On November 13, 2018, the District of Columbia Council voted to approve the Internet Sales Tax Amendment of 2018. In accordance with the District’s legislative process, the Council will hold a final vote on the measure during its next meeting before sending it to the Mayor for signature. The bill requires a seller that does not have physical presence in the District to collect and remit District sales tax if the seller has, during the previous or current calendar year, gross revenue exceeding $100,000 from the sale of tangible personal property, any product transferred electronically, or services delivered into the District, or 200 or more separate transactions from such sales in a 12-month period.
The bill also extends the collection requirement to marketplace facilitators. Specifically, marketplace facilitators would be required to collect and remit sales tax on all sales the marketplace facilitator makes on its own behalf and all sales the marketplace facilitator facilitates on behalf of marketplace sellers to customers in the District of Columbia, regardless of whether the marketplace seller for whom sales are facilitated would have been required to collect sales tax had the sale not been facilitated by the marketplace facilitator. In addition, the bill imposes tax on sales of “digital goods,” which would include digital audiovisual works, digital audio works, digital books, digital codes, digital applications and games, and “other taxable tangible personal property electronically or digitally delivered." Digital goods will be subject to tax “whether electronically or digitally delivered, streamed, or accessed and whether purchased singly, by subscription, or in any other manner, including maintenance, updates, and support.” The definition of digital goods would exclude “cable television service, satellite relay television service, or any other distribution of television, video, or radio service.”
The provisions of the measure take effect on January 1, 2019 except that the inclusion of “digital applications and games” in the sales tax base is effective April 1, 2019. Once approved by the Council and the Mayor, the measure is still subject to a 30-day review by the Congress during which time it could be vetoed via a resolution passed by both houses and signed by the President.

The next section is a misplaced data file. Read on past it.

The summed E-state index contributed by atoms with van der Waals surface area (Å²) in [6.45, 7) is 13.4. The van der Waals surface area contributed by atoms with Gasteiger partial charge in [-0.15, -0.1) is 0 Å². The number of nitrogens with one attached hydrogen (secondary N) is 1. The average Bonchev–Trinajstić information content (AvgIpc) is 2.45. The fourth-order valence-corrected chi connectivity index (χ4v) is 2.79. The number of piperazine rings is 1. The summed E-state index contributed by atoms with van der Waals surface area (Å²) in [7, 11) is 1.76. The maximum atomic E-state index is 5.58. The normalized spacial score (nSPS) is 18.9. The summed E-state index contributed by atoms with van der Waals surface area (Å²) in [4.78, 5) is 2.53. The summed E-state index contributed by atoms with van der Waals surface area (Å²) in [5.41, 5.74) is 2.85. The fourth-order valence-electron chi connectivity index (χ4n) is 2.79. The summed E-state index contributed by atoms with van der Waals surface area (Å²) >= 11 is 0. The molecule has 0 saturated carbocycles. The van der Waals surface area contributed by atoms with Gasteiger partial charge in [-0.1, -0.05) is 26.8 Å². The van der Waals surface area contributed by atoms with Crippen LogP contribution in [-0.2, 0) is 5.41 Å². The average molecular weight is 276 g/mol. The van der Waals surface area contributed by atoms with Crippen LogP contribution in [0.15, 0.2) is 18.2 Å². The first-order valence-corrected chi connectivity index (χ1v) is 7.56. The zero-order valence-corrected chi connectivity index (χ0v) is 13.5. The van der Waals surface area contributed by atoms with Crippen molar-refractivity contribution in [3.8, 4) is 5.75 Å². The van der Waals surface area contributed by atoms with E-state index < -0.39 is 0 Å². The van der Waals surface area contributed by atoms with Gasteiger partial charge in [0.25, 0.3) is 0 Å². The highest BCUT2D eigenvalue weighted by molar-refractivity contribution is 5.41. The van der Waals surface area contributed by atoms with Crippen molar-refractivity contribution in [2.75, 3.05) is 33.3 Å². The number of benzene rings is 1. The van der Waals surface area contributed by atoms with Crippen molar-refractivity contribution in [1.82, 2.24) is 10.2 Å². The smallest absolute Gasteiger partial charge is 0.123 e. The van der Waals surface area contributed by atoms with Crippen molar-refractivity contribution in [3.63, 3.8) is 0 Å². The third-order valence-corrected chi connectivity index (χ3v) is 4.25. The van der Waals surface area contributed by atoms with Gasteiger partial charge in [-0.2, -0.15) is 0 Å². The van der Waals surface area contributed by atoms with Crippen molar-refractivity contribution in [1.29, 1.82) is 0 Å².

On November 8, 2018 the Louisiana Sales and Use Tax Commission for Remote Sellers (Commission) held another meeting to consider the appropriate definition of “remote seller” to determine eligibility for the upcoming centralized collection system. The Louisiana Secretary of Revenue has targeted January 1, 2019 as the date that the Commission would begin serving as the single collector of state and local sales and use tax for remote sellers. The Commission also circulated a revised draft information bulletin, which added a variety of updates and clarifications. The revised bulletin continues to define a remote seller as “a seller who regularly offers for sale at retail, use, consumption, distribution, or for storage to be used for consumption or distribution any tangible personal property, products transferred electronically, or services for delivery within Louisiana and does not have physical presence in Louisiana.” Notably, the revised bulletin provides that although the definition of remote seller will exclude marketplace facilitators, the Commission plans to consider and submit a separate definition for marketplace facilitators and related collection and remittance obligations to the legislature during the 2019 Regular Session.
In addition, the draft bulletin notes that remote sellers with over $50,000 in gross receipts from Louisiana sales that do not collect are subject to certain use tax reporting requirements under current law. It also noted that remote sellers with over $100,000 in gross receipts from Louisiana sales (the state’s economic nexus threshold) are encouraged to voluntary register with the Department of Revenue as a remote seller/direct marketer and begin collecting a single statewide, combined state and local tax of 8.45 percent on all sales into Louisiana. The draft bulletin also notes that the Commission will begin to require collection by remote sellers meeting the economic nexus threshold at some point in 2019, presumably when the Commission has finalized its decisions and the Department can receive, process and account for funds remitted to it by remote sellers. The bulletin indicates that remote sellers will be given at least a 30-day notice prior to collection being required.
On November 7, 2018, the Wyoming Department of Revenue issued a revised Remote Sellers Bulletin. The revised bulletin eliminates language making the economic nexus provisions effective “subject to court approval.” The Wyoming case challenging its economic nexus statute has been settled and the corresponding injunction has been lifted. Accordingly, effective February 1, 2019, the Department will require remote sellers to collect and remit Wyoming sales and use tax if the seller has over $100,000 of gross revenue from Wyoming sales or 200 or more separate transactions for delivery into Wyoming during the current or preceding calendar year. Please stay tuned to TWIST for future Wayfair related updates.